Located 2,600 miles southwest of Hawaii, the National Park of American Samoa is the most remote unit of the National Park System and the U.S. National Park south of the Equator. The Park spreads across three islands, 9,500 acres of tropical rainforest, and 4,000 acres of ocean, including coral reefs. While remote, the islands of American Samoa, true to the meaning of the word Samoa (Islands of Sacred Earth), are welcoming and offer beautiful landscapes and centuries of culture and history.
Seasoned backpacker and adventurer Yang Lu earned the grand prize in the 2015 Share the Experience photo contest with this image of a sunburst captured at sunrise in Glen Canyon National Recreation Area, Utah. Yang has made the outdoors part of his daily life and finds deep connection to the land through his lens.
“My photography is not just for recreation, it is to inspire people to explore these areas." -- Yang Lu
Photo by Yang Lu (www.sharetheexperience.org).
The plantings of cherry trees originated in 1912 as a gift of friendship to the People of the United States from the People of Japan. In Japan, the flowering cherry tree, or "Sakura," is an exalted flowering plant. The beauty of the cherry blossom is a potent symbol equated with the evanescence of human life and epitomizes the transformation of Japanese culture throughout the ages.
Secretary Salazar Joins Australia's Prime Minister And Secretary of Agriculture in Lauding Wildland Firefighters
Last edited 4/25/2016
WASHINGTON, D.C. – Secretary of the Interior Ken Salazar today joined Australian Prime Minister Kevin Rudd and Secretary of Agriculture Tom Vilsack to thank U.S. wildland firefighters for their assistance during recent devastating fires in the State of Victoria, Australia.
“Wildland firefighting is a hazardous profession, and we are truly grateful to those who risk their lives to protect us, our environment and our communities,” Salazar told officials, dignitaries and guests at a wildland firefighter appreciation ceremony at the Department of Agriculture. “Thank you to all of our dedicated wildland firefighters in the United States and Australia and thank you, Prime Minister Rudd, for joining us to honor them today.”
The Secretary expressed his deepest condolences to the Prime Minister for the loss of life caused by the recent Australian wildfires. “I was deeply saddened to learn of the devastating ‘Black Saturday' bushfires in Victoria last month that destroyed the homes and took the lives of so many,” Salazar said. Two hundred and ten people lost their lives in the tragic bushfires that destroyed more than 2,000 homes.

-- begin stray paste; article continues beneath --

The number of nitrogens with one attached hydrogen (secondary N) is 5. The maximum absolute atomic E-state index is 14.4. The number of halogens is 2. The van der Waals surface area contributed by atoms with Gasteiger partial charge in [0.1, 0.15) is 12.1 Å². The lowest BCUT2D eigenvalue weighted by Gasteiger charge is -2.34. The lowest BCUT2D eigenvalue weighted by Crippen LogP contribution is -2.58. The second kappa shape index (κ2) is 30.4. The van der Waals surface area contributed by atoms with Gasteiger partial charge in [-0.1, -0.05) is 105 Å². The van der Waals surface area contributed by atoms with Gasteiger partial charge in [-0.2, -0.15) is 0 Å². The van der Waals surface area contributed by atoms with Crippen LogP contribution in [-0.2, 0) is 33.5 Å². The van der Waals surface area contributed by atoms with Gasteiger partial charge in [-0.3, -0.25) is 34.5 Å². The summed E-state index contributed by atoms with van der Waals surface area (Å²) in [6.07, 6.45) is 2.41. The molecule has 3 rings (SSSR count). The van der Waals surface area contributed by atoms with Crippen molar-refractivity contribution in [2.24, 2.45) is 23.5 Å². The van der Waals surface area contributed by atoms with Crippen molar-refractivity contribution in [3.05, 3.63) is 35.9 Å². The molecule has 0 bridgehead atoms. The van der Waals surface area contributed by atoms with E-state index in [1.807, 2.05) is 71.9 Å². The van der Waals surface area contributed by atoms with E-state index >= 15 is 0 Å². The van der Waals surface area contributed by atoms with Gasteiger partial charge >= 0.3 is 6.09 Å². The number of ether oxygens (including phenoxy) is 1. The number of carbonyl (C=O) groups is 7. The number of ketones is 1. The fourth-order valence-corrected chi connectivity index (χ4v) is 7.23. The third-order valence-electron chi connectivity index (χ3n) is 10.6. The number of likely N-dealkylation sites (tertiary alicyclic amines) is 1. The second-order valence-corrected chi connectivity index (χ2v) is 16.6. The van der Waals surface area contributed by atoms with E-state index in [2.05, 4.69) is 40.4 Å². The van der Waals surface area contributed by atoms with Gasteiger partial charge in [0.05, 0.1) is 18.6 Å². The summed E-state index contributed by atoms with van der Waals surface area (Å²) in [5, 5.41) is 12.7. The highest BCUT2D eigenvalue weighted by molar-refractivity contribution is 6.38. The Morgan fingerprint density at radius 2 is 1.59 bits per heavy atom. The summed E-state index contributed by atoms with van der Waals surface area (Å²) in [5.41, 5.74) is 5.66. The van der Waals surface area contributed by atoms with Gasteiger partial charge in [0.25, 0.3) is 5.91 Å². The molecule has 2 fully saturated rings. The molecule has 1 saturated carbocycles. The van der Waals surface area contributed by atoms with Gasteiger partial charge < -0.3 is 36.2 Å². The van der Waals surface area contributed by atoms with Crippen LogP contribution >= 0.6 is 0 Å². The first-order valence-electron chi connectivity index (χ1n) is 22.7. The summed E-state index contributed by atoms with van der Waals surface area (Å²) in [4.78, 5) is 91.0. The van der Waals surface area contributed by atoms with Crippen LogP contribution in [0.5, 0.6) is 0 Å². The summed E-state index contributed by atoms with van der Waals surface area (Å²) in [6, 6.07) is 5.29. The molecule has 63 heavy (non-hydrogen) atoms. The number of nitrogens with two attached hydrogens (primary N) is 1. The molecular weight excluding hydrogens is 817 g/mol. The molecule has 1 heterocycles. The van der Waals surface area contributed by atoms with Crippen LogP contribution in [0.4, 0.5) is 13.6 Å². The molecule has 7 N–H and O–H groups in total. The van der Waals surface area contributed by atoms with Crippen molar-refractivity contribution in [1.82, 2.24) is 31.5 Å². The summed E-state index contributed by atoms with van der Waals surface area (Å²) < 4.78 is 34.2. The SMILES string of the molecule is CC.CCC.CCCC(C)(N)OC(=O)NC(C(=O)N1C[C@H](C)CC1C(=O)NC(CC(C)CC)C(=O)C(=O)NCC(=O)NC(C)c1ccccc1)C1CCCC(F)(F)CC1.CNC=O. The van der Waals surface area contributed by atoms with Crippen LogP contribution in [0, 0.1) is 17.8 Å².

Seventy-three U.S. firefighting specialists were deployed in February to join the thousands of Australian firefighters who battled the Victorian Bushfires. The U.S. personnel included 35 from Interior and 38 from the U.S. Forest Service. Sixty returned to the United States on March 15, and one 13 member team will return April 7. Four of those who participated in the deployment were present at the ceremony, including Eric Bush and Tony Johnson, who served on Hotshot crews; Alan Goodwin, who served as the Australian fire liaison in the United States; and Bodie Shaw, who served as the U.S. fire liaison in Australia.
Prime Minister Rudd presented the firefighters with a plaque in appreciation of their assistance. The firefighters, who have a tradition of wearing purple ribbons in memory of the firefighters who have lost their lives in the line of duty, presented the Prime Minister purple ribbon lapel pin in honor of David Balfour, an Australian firefighter who died fighting the fires, and the 209 civilians who lost their lives.
Since signing a 2001 agreement, Australia has provided assistance to the United States in 2002, 2003 and 2006 while the United States has provided assistance in 2003, 2007 and 2009. Similar command structures, training and physical requirements allow firefighters from one country to easily blend into the organization of the other. The recipient of assistance is responsible for all expenses.